The context in which all of this has been taking place is a very different context than that of 20-35 years ago. Today the World Wide Web is the primary portal of communication; we are in contact with the whole world’s problems like never before. Globalization is bringing the nations into our cities, neighborhoods, and living rooms. The questions being asked today are not the questions asked in 1985. Globalization was not nearly as big an issue in the 80’s as it is today. Technology and transportation are creating a context never before seen in world history. Therefore young Christians are forced to ask the question, “What does the gospel’s influence on this culture look like?” This question raises other questions about the nature of the gospel and the mission of the church, just as it has in every generation before it.

Our context is new but the issues are not. John Stott wrote Christian Mission in the Modern World in 1975 and it is being rediscovered by those who were not born until the 1980’s as if it were written for such a time as this. Church history going back long before Stott shows that many within this generation are near-sighted. We young ones could learn a bunch from our predecessors. Yet our living predecessors need to remember moments like this can be the greatest opportunities for the church to be purified and pruned. Stott was arguing for a wholistic gospel that addressed physical as well as spiritual problems. He along with many others moved the Western Church forward in substantial ways.

I think today’s conversations are somewhat a rehashing of old conversations. It is exciting because those conversations need to be engaged to ensure faithfulness to the gospel and clarity of calling for the church. But I also think the context and questions being brought up today are calling the church into a more comprehensive gospel than many before promoted. It is not just a gospel that heals the spiritual and physical but one that heals nations. The true gospel addresses how faith relates to our work, how Christians should respond to undocumented immigrants and Muslim migrants, it addresses America’s culture of mass consumption; it speaks to the way cultures should and should not develop. The Bible reveals how cosmic distortions lead to cultural idolatry and how individuals appropriate that in their personal lives.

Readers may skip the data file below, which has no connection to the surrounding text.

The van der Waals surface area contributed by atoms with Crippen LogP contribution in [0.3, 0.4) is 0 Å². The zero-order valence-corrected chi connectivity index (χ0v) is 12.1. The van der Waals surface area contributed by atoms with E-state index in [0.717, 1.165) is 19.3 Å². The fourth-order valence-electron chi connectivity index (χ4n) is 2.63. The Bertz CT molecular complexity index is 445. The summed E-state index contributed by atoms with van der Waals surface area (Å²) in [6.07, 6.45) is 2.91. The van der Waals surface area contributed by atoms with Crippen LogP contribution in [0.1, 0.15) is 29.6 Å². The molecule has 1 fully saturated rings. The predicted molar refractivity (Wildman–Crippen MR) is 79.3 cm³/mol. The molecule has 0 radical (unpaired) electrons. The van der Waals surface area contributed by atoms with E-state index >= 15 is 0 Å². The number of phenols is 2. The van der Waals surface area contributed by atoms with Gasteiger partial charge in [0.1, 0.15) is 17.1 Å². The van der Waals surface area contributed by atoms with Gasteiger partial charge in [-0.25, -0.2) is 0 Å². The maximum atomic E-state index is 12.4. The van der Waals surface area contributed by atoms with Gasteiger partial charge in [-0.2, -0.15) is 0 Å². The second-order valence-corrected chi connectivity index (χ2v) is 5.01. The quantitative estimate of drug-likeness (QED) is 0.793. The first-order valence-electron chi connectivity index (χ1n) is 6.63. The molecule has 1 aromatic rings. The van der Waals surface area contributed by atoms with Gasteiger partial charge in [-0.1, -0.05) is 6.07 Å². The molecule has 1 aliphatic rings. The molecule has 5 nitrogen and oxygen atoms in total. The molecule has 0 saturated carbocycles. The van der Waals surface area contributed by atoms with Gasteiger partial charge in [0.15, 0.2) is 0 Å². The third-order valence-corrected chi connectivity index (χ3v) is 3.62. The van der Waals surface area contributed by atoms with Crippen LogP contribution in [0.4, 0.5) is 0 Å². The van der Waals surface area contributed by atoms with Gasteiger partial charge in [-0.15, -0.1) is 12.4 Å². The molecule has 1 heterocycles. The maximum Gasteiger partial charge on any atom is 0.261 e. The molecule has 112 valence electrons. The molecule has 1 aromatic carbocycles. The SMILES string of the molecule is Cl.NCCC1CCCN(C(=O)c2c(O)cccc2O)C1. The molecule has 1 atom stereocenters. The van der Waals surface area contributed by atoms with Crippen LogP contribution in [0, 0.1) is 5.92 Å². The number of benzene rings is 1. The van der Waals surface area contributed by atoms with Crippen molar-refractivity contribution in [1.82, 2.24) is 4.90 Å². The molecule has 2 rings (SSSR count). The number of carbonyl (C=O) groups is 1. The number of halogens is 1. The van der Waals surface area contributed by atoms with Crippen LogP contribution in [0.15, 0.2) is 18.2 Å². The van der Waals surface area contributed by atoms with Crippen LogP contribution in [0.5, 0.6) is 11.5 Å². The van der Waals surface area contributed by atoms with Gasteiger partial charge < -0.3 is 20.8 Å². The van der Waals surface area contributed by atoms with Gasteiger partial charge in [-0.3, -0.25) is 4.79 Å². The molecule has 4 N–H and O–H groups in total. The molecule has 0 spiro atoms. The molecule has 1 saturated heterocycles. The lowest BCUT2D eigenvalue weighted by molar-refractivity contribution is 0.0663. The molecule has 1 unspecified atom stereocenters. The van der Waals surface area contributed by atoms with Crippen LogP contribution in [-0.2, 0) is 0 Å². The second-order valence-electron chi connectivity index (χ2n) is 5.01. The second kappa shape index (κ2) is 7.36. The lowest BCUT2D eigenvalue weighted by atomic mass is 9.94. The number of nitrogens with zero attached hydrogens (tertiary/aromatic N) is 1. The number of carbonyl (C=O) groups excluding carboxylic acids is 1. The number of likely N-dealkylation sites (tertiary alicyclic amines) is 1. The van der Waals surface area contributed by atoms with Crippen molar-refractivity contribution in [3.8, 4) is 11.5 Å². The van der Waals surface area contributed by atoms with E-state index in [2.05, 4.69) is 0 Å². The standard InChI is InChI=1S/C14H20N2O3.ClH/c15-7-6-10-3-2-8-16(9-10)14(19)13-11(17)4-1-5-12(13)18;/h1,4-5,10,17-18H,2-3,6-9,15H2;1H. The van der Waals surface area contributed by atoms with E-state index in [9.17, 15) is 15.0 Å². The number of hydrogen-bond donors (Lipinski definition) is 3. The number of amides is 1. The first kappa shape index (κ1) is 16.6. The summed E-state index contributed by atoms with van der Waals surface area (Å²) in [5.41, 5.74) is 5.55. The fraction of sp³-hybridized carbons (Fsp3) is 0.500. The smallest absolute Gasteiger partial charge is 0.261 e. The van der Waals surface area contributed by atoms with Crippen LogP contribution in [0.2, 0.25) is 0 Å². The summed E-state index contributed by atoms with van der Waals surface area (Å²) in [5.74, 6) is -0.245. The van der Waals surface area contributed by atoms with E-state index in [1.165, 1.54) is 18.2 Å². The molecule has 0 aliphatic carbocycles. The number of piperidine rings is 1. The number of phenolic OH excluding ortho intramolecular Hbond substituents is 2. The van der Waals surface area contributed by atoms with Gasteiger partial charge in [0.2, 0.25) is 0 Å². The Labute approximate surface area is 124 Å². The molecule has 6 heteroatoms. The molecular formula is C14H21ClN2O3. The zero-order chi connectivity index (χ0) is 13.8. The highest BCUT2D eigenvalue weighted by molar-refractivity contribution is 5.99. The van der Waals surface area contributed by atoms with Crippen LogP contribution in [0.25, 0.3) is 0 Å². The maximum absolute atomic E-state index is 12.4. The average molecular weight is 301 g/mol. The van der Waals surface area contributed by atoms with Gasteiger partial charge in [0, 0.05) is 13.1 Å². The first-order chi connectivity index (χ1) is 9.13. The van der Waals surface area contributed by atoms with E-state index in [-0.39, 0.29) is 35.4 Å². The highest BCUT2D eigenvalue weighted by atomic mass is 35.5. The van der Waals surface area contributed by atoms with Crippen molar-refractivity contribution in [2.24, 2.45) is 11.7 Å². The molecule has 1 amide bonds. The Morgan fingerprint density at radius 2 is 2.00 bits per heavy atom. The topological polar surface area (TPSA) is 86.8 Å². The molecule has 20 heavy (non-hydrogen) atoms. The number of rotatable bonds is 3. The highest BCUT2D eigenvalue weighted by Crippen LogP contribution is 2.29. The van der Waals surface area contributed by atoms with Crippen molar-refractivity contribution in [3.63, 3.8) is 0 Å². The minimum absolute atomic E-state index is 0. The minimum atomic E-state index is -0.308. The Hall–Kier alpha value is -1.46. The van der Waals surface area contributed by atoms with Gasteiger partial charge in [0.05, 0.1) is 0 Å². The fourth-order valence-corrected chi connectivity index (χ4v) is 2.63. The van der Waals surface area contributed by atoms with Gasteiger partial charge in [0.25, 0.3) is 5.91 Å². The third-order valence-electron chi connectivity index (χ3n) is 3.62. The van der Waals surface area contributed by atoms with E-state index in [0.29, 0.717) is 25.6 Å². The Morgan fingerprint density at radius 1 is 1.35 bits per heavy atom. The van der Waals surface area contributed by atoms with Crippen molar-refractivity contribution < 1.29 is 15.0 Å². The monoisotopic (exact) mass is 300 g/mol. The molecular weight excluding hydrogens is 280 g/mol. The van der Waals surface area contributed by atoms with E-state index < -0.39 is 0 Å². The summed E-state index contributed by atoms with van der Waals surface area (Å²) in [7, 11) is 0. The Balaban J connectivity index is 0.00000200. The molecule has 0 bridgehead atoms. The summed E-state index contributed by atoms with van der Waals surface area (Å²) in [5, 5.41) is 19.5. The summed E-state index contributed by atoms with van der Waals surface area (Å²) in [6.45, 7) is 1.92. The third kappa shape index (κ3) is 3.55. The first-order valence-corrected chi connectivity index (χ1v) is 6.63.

The gospel the church proclaims is the power that brings salvation to the whole world. Therefore the mission of the church is the discipling of nations. We need to disciple individuals, families, and we have to disciple at the level of culture as well. Cultures are the conglomeration of all aspects of society so we need to care about all aspects. If we are to love our neighbor as ourselves then we have to realize that culture shapes them for good or evil. Let’s shape them for good and remember only God is good (Mark 10:18).

– Tyler Johnson

For the past ten years, Tyler has worked on college campuses, arranged church partnerships, led community initiatives, and established a city-wide church network that seeks to raise up transformational leaders in the city of Phoenix.  He currently is a part of the Leadership Team at Redemption Church in Phoenix, Arizona, as well as the Director of the Surge Network.  He is married to Hayley and they have three children:  Braden, Yale, and Lucianna. Tyler serves on the board of directors of Disciple Nations Alliance.